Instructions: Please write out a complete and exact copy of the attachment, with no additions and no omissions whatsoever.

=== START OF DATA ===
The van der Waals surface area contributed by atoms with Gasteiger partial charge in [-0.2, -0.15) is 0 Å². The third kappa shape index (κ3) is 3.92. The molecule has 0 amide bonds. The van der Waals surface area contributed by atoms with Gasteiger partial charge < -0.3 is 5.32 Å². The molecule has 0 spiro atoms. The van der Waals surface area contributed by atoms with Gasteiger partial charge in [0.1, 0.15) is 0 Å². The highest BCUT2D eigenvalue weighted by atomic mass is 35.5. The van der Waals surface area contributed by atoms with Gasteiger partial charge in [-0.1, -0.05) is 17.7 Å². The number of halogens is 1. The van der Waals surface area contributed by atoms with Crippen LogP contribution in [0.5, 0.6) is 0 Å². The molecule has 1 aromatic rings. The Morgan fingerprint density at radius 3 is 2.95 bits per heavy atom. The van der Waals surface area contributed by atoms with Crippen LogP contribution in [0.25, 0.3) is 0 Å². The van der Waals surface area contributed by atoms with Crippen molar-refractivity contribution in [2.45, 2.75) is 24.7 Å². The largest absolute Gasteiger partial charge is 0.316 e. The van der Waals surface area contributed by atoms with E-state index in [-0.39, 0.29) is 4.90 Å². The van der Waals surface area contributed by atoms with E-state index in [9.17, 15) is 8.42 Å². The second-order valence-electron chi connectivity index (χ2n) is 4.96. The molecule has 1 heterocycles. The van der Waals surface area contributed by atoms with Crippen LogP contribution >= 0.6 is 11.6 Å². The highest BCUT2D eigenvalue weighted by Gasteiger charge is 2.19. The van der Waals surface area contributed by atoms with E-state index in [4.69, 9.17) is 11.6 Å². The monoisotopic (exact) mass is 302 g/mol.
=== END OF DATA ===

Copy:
The van der Waals surface area contributed by atoms with Gasteiger partial charge in [-0.2, -0.15) is 0 Å². The third kappa shape index (κ3) is 3.92. The molecule has 0 amide bonds. The van der Waals surface area contributed by atoms with Gasteiger partial charge < -0.3 is 5.32 Å². The molecule has 0 spiro atoms. The van der Waals surface area contributed by atoms with Gasteiger partial charge in [0.1, 0.15) is 0 Å². The highest BCUT2D eigenvalue weighted by atomic mass is 35.5. The van der Waals surface area contributed by atoms with Gasteiger partial charge in [-0.1, -0.05) is 17.7 Å². The number of halogens is 1. The van der Waals surface area contributed by atoms with Crippen LogP contribution in [0.5, 0.6) is 0 Å². The molecule has 1 aromatic rings. The Morgan fingerprint density at radius 3 is 2.95 bits per heavy atom. The van der Waals surface area contributed by atoms with Crippen LogP contribution in [0.25, 0.3) is 0 Å². The van der Waals surface area contributed by atoms with Crippen molar-refractivity contribution in [2.45, 2.75) is 24.7 Å². The largest absolute Gasteiger partial charge is 0.316 e. The van der Waals surface area contributed by atoms with E-state index in [-0.39, 0.29) is 4.90 Å². The van der Waals surface area contributed by atoms with E-state index in [9.17, 15) is 8.42 Å². The second-order valence-electron chi connectivity index (χ2n) is 4.96. The molecule has 1 heterocycles. The van der Waals surface area contributed by atoms with Crippen LogP contribution >= 0.6 is 11.6 Å². The highest BCUT2D eigenvalue weighted by Gasteiger charge is 2.19. The van der Waals surface area contributed by atoms with E-state index in [4.69, 9.17) is 11.6 Å². The monoisotopic (exact) mass is 302 g/mol.